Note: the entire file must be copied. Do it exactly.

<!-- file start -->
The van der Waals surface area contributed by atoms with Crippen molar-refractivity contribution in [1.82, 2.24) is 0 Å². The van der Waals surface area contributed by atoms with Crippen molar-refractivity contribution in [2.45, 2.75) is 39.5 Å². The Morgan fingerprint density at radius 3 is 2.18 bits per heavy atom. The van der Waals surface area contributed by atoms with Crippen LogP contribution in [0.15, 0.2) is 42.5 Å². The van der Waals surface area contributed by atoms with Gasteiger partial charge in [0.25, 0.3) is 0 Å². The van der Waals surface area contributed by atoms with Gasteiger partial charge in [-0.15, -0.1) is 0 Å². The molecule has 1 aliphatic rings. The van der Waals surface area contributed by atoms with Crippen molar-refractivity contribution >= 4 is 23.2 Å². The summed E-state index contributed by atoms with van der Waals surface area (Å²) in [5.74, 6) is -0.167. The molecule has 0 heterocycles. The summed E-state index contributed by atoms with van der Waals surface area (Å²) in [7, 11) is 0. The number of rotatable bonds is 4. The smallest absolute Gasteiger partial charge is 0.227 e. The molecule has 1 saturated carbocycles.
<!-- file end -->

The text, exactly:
The van der Waals surface area contributed by atoms with Crippen molar-refractivity contribution in [1.82, 2.24) is 0 Å². The van der Waals surface area contributed by atoms with Crippen molar-refractivity contribution in [2.45, 2.75) is 39.5 Å². The Morgan fingerprint density at radius 3 is 2.18 bits per heavy atom. The van der Waals surface area contributed by atoms with Crippen LogP contribution in [0.15, 0.2) is 42.5 Å². The van der Waals surface area contributed by atoms with Gasteiger partial charge in [0.25, 0.3) is 0 Å². The van der Waals surface area contributed by atoms with Gasteiger partial charge in [-0.15, -0.1) is 0 Å². The molecule has 1 aliphatic rings. The van der Waals surface area contributed by atoms with Crippen molar-refractivity contribution >= 4 is 23.2 Å². The summed E-state index contributed by atoms with van der Waals surface area (Å²) in [5.74, 6) is -0.167. The molecule has 0 heterocycles. The summed E-state index contributed by atoms with van der Waals surface area (Å²) in [7, 11) is 0. The number of rotatable bonds is 4. The smallest absolute Gasteiger partial charge is 0.227 e. The molecule has 1 saturated carbocycles.